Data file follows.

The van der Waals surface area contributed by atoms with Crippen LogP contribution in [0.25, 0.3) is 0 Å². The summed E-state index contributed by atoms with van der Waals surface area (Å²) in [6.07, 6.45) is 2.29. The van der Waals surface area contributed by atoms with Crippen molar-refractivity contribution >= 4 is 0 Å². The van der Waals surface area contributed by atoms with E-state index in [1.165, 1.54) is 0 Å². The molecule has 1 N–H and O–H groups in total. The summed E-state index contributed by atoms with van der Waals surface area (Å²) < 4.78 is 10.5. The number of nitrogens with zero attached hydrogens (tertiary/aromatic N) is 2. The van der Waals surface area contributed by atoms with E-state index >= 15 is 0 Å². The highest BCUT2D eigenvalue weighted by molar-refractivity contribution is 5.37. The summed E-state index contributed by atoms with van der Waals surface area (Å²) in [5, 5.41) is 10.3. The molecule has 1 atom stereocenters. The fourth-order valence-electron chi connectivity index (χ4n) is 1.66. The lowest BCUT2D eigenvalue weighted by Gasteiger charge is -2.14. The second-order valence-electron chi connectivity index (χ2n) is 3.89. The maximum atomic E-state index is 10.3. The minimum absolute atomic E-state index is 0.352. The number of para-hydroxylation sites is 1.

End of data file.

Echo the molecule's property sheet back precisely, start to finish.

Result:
The van der Waals surface area contributed by atoms with Crippen LogP contribution in [0.25, 0.3) is 0 Å². The summed E-state index contributed by atoms with van der Waals surface area (Å²) in [6.07, 6.45) is 2.29. The van der Waals surface area contributed by atoms with Crippen molar-refractivity contribution >= 4 is 0 Å². The van der Waals surface area contributed by atoms with E-state index in [1.165, 1.54) is 0 Å². The molecule has 1 N–H and O–H groups in total. The summed E-state index contributed by atoms with van der Waals surface area (Å²) < 4.78 is 10.5. The number of nitrogens with zero attached hydrogens (tertiary/aromatic N) is 2. The van der Waals surface area contributed by atoms with E-state index >= 15 is 0 Å². The highest BCUT2D eigenvalue weighted by molar-refractivity contribution is 5.37. The summed E-state index contributed by atoms with van der Waals surface area (Å²) in [5, 5.41) is 10.3. The molecule has 1 atom stereocenters. The fourth-order valence-electron chi connectivity index (χ4n) is 1.66. The lowest BCUT2D eigenvalue weighted by Gasteiger charge is -2.14. The second-order valence-electron chi connectivity index (χ2n) is 3.89. The maximum atomic E-state index is 10.3. The minimum absolute atomic E-state index is 0.352. The number of para-hydroxylation sites is 1.